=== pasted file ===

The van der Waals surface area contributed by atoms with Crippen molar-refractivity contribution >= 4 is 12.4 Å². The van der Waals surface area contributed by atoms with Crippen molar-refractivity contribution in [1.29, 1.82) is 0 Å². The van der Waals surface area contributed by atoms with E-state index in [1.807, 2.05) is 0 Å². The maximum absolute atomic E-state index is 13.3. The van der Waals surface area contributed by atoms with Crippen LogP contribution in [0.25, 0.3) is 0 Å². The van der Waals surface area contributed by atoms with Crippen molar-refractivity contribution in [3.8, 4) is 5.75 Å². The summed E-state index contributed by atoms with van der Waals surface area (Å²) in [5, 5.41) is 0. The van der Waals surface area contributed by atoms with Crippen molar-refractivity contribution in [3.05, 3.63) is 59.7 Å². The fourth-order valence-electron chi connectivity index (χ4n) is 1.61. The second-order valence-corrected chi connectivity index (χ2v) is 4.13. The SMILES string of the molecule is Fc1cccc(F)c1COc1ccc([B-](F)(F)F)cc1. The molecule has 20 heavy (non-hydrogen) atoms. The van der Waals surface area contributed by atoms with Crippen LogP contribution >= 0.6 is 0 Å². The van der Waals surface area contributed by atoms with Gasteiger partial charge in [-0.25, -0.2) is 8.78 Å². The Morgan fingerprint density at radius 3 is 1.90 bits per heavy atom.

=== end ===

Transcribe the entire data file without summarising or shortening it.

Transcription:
The van der Waals surface area contributed by atoms with Crippen molar-refractivity contribution >= 4 is 12.4 Å². The van der Waals surface area contributed by atoms with Crippen molar-refractivity contribution in [1.29, 1.82) is 0 Å². The van der Waals surface area contributed by atoms with E-state index in [1.807, 2.05) is 0 Å². The maximum absolute atomic E-state index is 13.3. The van der Waals surface area contributed by atoms with Crippen LogP contribution in [0.25, 0.3) is 0 Å². The van der Waals surface area contributed by atoms with Crippen molar-refractivity contribution in [3.8, 4) is 5.75 Å². The summed E-state index contributed by atoms with van der Waals surface area (Å²) in [5, 5.41) is 0. The van der Waals surface area contributed by atoms with Crippen molar-refractivity contribution in [3.05, 3.63) is 59.7 Å². The fourth-order valence-electron chi connectivity index (χ4n) is 1.61. The second-order valence-corrected chi connectivity index (χ2v) is 4.13. The SMILES string of the molecule is Fc1cccc(F)c1COc1ccc([B-](F)(F)F)cc1. The molecule has 20 heavy (non-hydrogen) atoms. The van der Waals surface area contributed by atoms with Crippen LogP contribution >= 0.6 is 0 Å². The van der Waals surface area contributed by atoms with Gasteiger partial charge in [-0.25, -0.2) is 8.78 Å². The Morgan fingerprint density at radius 3 is 1.90 bits per heavy atom.